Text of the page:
Valerie Hartzell began her classical guitar studies on a half-size Ramirez at the age of three. At age six, she studied with Alexandre Lagoya at the Académie Internationale d’Eté in Nice, France. She has performed in Europe, Canada, and the United States in many music festivals, including the Eastfield College Guitar Festival and Competition in Texas, the Tennessee Festival at MTSU, the East Carolina University Competition/Festival and the the MANC Guitar Competition/Festival in North Carolina, the Pennsylvania Academy of Music Festival (where she shared the stage with Eliot Fisk), and the 2010 ChamberArt Festival in Madrid, Spain. In March of 2007, Ms. Hartzell performed with studio members of the Houston Grand Opera at the Rienzi Recital Series. She has also performed as a guest soloist for the NYC Classical Guitar Society, the Troubadour Series at Wofford College, The Charlotte Guitar Society, the Elon Guitar Society, and at universities and colleges across the United States. She was a prizewinner at the Portland Guitar Competition, the ECU Competition, and the Appalachian Guitar Festival and Competition, and won first prizes at the 10th International Guitar Competition "Simone Salmaso" in Italy and the Concours de Guitare Classique Heitor Villa-Lobos in France.
Ms. Hartzell finished her Bachelor of Music Degree at the Peabody Conservatory in 1997 as a scholarship student of Manuel Barrueco. She then became a Graduate Teaching Fellow, and later an Adjunct Faculty member, at Radford University where she earned her Master of Music Degree in 1999. Currently, she teaches at Houston Community College, maintains a private teaching studio, and is a member of the Presti Quartet--the first all-women professional classical guitar quartet in the United States. Valerie Hartzell is the creator and Director of the annual "Classical Minds" Guitar Institute and Competition at Moores School of Music, University of Houston, and is Director of the Greater Houston Guitar Guild.
Notes from the composer on Ex Tenebris
Ex Tenebris was commissioned in the spring of 2010 by my longtime friend and colleague Valerie Hartzell. I welcomed the challenge of writing a substantial piece for solo guitar, and wanted to use the instrument’s many expressive possibilities. The concept for this piece came from the Latin proverb "Ex tenebris lux," or "Out of darkness comes light." I have always loved this phrase, and thought it a perfect idea to inspire a new work. The composition reflects a psychological progression from darker to lighter moods. To me, darker emotions have always seemed more complex and nuanced than utter joy (which is a simple and wholesome feeling); perhaps because of a degree of self-consciousness that often creeps in when one is sad. That is why the first part of the composition has many shades of mood, from tragic pathos to elegiac sorrow, and uses more complex harmonies and a greater variety of instrumental techniques than the second half, which is the expression of quietly building excitement culminating in joyfully raucous strums of the finale.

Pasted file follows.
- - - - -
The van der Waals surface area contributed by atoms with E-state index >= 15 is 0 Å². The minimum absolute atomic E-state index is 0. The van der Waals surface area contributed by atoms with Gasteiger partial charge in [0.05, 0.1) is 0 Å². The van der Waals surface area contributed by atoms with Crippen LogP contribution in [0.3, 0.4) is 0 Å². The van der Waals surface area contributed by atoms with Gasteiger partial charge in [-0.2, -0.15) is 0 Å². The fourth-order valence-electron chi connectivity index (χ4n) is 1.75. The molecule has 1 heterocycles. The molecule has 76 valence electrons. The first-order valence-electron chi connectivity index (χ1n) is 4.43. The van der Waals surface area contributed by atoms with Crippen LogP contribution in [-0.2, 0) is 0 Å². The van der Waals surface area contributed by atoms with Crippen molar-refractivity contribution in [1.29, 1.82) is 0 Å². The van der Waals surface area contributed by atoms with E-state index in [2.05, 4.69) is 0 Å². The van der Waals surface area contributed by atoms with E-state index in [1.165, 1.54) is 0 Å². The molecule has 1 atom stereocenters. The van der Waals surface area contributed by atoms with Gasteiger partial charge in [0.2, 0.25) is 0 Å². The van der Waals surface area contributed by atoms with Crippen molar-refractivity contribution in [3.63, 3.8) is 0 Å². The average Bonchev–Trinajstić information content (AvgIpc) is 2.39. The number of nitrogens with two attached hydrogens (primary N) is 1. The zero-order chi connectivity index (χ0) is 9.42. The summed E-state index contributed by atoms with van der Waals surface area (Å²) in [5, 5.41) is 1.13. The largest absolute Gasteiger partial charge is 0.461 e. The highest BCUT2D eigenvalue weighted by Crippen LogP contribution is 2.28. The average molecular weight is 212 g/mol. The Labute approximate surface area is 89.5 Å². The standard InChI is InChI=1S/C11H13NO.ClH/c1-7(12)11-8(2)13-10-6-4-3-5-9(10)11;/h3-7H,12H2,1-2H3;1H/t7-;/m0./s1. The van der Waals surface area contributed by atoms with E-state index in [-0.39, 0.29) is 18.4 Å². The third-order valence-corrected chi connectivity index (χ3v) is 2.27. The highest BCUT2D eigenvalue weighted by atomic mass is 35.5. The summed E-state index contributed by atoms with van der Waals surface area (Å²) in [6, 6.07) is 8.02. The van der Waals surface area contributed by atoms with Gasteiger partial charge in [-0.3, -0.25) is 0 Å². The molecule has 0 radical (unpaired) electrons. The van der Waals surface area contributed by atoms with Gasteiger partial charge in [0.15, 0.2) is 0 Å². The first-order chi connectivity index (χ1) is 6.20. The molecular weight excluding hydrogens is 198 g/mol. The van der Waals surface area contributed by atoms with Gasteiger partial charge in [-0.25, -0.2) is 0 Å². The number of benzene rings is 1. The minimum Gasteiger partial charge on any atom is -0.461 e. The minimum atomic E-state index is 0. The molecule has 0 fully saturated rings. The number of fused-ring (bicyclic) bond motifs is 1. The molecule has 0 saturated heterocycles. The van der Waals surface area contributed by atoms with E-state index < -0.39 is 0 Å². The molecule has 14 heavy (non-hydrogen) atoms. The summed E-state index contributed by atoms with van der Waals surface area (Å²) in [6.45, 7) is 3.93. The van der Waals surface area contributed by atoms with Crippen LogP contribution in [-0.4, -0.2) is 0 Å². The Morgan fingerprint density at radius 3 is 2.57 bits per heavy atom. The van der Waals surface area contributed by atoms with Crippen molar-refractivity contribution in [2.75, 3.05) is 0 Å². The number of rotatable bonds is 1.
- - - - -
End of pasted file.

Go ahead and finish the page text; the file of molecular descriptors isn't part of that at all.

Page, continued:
Notes from the composer on Drift
Drift grew from a melody I had originally conceived for an operatic production of King Lear that never happened. Several years later, I was playing through old musical ideas I’d had and this melody captured my mood. The haunting, thoughtful, and flowing character of Drift reminded me of how we move through life and all its experiences like the passenger of a small boat, navigating the river's waters yet always drifting forward to our destination.
Producer: Valerie Hartzell & Richard Hartzell
Recording Engineer & Producer: Todd Hulslander
Recorded on October 4-13, 2010
Strings: Savarez Alliance Cantiga 510 AR
Guitar: Gregory Byers
Art Direction & Design: Jennifer Grassman
Photography: Robert Nejako
Recorded at the KUHF- Houston Public Radio Studios
I dedicate this CD to my first classical guitar teacher, Brigitte Cazebonne. This recording would not have been possible without the financial support of Debbie and Chris Donofrio, Cheryl Reese, Robert and Sharon Nejako, and Rena Bond. I am most grateful to Jennifer Grassman for the CD art and graphic design, and to my husband Robert Nejako and my friends and students for their support. Lastly, I thank Frank and Leanne Koonce for production assistance.